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Another day brings another L.A. Times report of GOP anxiety. “GOP fears fallout from a Brown victory” forecasts statewide GOP losses if California Governor Jerry Brown wins a third term. Flashreport editor Jon Fleischman is quoted as saying that at least half a dozen Congressional seats could be determined by the race for governor.
As the article notes, the GOP front-runner had been Abel Maldonado, but he pulled out last week, leaving only Tea Party favorite Tim Donnelly as the presumptive candidate. Donnelly is pro-life and pro-fracking, anti-gun control and anti-gay marriage, which means that he will not be the next governor of California. That might have been the end of the story, but there was a surprise in the article: a prospective GOP candidate with some potential to win. Neel Kashkari, who declared his candidacy Tuesday, is a Laguna Beach investment manager and former Treasury official who lead the TARP bank bailout under Bush and Obama. He also voted for Obama in 2008.
Those last facts, of course, do not give much encouragement that Kashkari can beat Brown. On the contrary, he will have to overcome that part of his resume. What makes Kashkari viable is this, per the L.A. Times piece: “[Kashkari ] is a fiscal conservative who supports gay marriage and abortion rights….”
This is more than enough to justify taking a second look at Kashkari. If he becomes the GOP candidate for governor, it will drive Democrats from Sacramento to Washington to reconsider their strategy. A 2013 poll suggests that 70% of Californians, and a whopping 79% of likely voters in the state, agree that “the government should not interfere with a woman’s access to abortion.” Only 27% say the Supreme Court should make abortion less accessible than it is now. The same poll reports over 60% of both likely voters and Californians overall in favor of gay marriage. This is part of an ongoing surge in support, and even the majority of those 55 and older are now in favor.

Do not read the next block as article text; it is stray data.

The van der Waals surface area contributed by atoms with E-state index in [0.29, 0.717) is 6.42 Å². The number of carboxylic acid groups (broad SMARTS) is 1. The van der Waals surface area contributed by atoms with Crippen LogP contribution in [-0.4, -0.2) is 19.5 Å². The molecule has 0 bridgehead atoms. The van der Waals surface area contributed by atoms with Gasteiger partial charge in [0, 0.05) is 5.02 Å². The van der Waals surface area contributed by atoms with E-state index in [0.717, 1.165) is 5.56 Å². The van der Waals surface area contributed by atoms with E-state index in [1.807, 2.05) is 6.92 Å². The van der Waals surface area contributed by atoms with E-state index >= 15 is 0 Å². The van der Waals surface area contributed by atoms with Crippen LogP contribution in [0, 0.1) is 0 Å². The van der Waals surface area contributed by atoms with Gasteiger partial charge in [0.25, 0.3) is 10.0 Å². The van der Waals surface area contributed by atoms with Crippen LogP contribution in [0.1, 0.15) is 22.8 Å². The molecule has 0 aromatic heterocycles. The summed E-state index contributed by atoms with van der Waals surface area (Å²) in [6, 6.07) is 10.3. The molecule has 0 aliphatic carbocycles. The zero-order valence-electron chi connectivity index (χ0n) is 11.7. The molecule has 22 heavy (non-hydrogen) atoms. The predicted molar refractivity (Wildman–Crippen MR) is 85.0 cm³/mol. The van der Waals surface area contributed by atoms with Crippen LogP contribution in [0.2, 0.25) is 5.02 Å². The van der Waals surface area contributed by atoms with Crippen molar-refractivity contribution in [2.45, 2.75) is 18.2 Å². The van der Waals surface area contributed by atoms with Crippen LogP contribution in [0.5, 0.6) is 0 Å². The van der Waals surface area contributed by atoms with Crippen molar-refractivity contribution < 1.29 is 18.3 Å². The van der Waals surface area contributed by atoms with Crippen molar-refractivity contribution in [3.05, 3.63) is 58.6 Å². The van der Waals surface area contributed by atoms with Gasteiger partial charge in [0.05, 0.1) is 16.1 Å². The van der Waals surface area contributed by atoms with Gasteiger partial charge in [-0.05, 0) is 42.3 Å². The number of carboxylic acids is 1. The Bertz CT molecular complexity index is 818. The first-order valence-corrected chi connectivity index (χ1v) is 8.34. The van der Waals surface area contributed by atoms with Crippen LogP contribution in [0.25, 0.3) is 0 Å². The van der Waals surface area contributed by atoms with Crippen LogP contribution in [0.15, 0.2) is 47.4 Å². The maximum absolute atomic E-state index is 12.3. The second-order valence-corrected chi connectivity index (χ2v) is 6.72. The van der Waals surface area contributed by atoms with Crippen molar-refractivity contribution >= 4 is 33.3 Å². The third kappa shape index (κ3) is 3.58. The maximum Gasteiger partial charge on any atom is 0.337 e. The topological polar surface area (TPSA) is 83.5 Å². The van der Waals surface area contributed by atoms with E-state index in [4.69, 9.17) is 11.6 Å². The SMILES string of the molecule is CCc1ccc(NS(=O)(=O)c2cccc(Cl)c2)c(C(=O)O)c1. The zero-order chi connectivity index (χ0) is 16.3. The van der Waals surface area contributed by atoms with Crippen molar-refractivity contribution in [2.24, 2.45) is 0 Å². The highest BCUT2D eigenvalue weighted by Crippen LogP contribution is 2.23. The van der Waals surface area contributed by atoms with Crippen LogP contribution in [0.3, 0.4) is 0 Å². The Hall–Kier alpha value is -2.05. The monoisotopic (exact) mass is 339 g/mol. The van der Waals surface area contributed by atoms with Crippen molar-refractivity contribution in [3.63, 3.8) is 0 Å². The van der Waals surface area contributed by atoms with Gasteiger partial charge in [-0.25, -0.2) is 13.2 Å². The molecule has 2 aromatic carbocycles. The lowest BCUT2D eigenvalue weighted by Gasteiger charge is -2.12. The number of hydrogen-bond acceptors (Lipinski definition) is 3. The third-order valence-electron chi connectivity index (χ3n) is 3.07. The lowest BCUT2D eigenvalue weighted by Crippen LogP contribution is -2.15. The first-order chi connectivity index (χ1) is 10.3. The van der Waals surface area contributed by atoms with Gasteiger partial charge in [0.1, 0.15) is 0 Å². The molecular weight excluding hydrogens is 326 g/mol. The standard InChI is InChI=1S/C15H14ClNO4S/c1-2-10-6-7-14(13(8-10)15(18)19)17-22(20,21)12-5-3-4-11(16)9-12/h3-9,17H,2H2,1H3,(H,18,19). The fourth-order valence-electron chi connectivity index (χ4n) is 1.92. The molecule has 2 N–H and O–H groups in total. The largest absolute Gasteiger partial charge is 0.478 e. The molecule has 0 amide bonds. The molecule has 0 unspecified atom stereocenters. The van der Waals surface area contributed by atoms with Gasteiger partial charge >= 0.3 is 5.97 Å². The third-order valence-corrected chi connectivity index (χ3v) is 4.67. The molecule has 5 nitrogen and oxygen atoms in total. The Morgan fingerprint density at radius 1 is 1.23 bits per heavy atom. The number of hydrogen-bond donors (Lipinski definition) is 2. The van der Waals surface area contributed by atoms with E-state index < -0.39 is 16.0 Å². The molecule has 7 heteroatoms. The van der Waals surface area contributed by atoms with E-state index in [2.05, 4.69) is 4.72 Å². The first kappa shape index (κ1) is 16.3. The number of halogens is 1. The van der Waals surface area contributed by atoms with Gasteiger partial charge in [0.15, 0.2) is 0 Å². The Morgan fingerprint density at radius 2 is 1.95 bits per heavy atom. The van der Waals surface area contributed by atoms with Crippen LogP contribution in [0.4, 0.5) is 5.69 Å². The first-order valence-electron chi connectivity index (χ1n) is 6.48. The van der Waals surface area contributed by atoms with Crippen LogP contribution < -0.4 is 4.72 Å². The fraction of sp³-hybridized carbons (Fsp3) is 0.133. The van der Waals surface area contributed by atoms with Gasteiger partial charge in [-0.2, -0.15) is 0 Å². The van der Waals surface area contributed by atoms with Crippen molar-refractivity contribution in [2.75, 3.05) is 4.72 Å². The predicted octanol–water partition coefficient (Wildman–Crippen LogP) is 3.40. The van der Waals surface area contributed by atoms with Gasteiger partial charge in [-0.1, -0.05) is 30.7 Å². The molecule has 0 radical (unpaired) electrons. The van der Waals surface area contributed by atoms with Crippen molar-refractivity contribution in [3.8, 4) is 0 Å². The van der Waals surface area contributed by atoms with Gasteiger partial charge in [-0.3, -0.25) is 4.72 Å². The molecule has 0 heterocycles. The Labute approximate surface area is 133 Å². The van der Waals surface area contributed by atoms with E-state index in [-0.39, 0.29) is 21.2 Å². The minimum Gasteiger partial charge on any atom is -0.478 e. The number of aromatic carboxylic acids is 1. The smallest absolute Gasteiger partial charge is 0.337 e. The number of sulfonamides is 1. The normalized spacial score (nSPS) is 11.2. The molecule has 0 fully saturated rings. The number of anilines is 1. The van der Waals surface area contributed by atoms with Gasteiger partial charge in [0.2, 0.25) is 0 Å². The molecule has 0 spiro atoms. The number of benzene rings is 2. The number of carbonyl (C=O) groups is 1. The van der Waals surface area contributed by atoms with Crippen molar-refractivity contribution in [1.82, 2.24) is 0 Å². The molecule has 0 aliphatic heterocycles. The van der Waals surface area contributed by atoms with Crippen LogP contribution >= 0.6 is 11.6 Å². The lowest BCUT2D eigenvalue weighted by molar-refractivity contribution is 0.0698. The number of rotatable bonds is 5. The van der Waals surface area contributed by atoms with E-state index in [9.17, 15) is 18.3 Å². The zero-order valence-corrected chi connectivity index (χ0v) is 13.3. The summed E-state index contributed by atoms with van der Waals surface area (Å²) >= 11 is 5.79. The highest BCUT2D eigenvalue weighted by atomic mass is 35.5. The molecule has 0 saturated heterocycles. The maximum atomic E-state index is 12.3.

Any candidate for California governor of either party who opposes both, then, will lose. A large part of the Democratic strategy for continued success is its monopoly, so far, on acceptance of gay marriage. If the GOP could refashion itself to be more gay-friendly, the Party would be free of a major distraction from its message of limited government and respect for entrepreneurship.
Assuming the state party gets behind him, Kashkari should do the following:
- Add a forceful plank to his education platform opposing Obama’s Common Core Standards (CCS). Not only has Brown put the Governor’s office behind CCS—an untested $10 billion nationwide scheme devised to benefit publishers rather than public schools—he has arranged to pay the $2 billion cost to California from Prop. 30. In other words, he has taxed us to pay for standards California does not need, while teachers are being laid off. Kashkari worked on Mitt Romney’s presidential campaign, which was notable for its lack of understanding of Common Core. Romney could have garnered tens of millions of votes by effectively opposing the scheme. Kashkari should not make the same mistake twice.
- Kashkari needs to reach out to Hispanic voters with concrete issues. Attempts to create solidarity through general sentiments of “limited government,” etc., will not do it. One way to interest Hispanic voters is to talk about their children’s education. I suggest bilingual education, a darling of Democrats, as an issue. If Mr. Kashkari is in favor of immigrant children fully learning English, which is overwhelmingly what parents of immigrant children want, then he should say so, and call “bilingual education” by its real name. In practice, it is closer to native-language-only instruction. If Party leaders fret over what Hispanic voters will think of opposing bilingual education, here’s my reassurance: in over 30 years of teaching, I have never met a Hispanic parent who wanted to prioritize Spanish over English instruction for his/her child. They all want their kids to learn English, not spend years segregated in Spanish-only programs.
- Kashkari needs to explain why he voted for Obama. In fact, I’d also like to know why it’s known that he voted for Obama. Did he release that information himself? If so, why? He should also explain his views as to why none of the people who caused the recession of 2008 are in jail, and why, instead, their companies were bailed out by the federal government. Of course the bailout is not a state issue, but Californians need to understand Kashkari’s past actions, including his role in giving Obama a free pass on Wall Street.
Assuming Kashkari can define himself adequately, and can master the strong arguments against Brown that will be necessary, he is already the most viable GOP candidate. The state Party could, in fact, make this a general strategy for selecting candidates for governor of California: find a candidate who is in favor of legalizing gay marriage, and take it from there.
Doug Lasken is a retired LA Unified teacher, recently returned to coach debate, a freelancer and education consultant. Read his blog at http://laskenlog.blogspot.com/ and write him at [email protected]
A version of this article was originally posted at www.flashreport.org.